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Google pushing all 'Profiles' pages public July 31 in Google+ transition

GoogleProfiles

Old Google Profiles are being switched over to Google+ profiles in the tech giant's integration of existing products into its suite of social networking service called Google+, and on July 31 another big step will take place -- all Google Profiles will go public.

That means those who have Google Profiles pages set to "private" will no longer have that option of hiding from the world online. Google announced the move in a statement on its website.

"The purpose of Google Profiles is to enable you to manage your online identity," Google said in its notice of the private-to-public switch-over. "Today, nearly all Google Profiles are public. We believe that using Google Profiles to help people find and connect with you online is how the product is best used. Private profiles don't allow this, so we have decided to require all profiles to be public."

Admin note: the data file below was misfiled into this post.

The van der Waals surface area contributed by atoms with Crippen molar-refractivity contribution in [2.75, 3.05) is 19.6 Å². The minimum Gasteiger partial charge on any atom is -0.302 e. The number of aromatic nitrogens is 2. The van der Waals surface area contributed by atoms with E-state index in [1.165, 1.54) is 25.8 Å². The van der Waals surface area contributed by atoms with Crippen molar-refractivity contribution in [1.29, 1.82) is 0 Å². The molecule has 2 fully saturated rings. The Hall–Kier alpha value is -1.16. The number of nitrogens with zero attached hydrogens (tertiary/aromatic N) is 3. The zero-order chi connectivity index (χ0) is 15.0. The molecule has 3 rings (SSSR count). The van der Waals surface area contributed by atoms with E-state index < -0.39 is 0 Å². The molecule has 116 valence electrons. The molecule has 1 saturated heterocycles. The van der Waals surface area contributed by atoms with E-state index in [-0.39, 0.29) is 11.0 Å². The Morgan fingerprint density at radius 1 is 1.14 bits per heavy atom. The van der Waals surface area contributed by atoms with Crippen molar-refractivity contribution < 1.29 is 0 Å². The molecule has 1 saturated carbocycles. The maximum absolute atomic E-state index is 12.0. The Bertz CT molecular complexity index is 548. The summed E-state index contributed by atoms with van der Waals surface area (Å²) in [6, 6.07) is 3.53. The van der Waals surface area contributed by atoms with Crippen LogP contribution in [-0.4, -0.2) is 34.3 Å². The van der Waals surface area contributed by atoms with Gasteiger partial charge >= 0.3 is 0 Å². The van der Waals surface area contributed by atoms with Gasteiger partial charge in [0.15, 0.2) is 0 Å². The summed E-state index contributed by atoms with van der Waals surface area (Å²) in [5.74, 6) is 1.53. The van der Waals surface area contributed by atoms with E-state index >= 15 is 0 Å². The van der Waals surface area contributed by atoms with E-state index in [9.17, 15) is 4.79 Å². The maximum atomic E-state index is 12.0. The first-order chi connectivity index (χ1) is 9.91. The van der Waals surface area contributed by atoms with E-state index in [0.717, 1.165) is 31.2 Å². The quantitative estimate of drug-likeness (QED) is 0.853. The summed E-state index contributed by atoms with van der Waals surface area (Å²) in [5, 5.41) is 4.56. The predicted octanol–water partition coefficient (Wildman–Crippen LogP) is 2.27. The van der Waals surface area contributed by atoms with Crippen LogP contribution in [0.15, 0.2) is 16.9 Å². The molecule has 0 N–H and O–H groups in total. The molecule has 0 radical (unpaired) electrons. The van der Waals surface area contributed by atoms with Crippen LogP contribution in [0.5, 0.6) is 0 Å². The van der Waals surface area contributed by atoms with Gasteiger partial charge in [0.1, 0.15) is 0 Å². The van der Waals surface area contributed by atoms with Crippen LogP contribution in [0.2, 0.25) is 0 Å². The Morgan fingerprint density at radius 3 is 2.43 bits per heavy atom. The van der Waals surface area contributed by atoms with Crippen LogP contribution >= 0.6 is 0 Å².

Pre-Google+ Google Profiles pages allowed a user to provide a bit of info about themselves and post links to their Web pages on other social networks, blogs, photo-sharing sites and personal or business Web pages. In the Google+ rollout, those who signed up for the social network saw their pages turn into Google+ Profiles, which offer the same functions as the old page but now connect to other social features built-into Google+.

But even with private pages going public, most information can still be kept locked away and not shared with those surfing the Internet.

"Your full name and gender are the only required information that will be displayed on your profile; you'll be able to edit or remove any other information that you don't want to share," Google said.

If a Google Profiles user doesn't turn his or her page public by the end of the month, Google will delete the page.

"If you currently have a private profile but you do not wish to make your profile public, you can delete your profile. Or, you can simply do nothing. All private profiles will be deleted after July 31, 2011," the company said.

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-- Nathan Olivarez-Giles

Twitter.com/nateog

 
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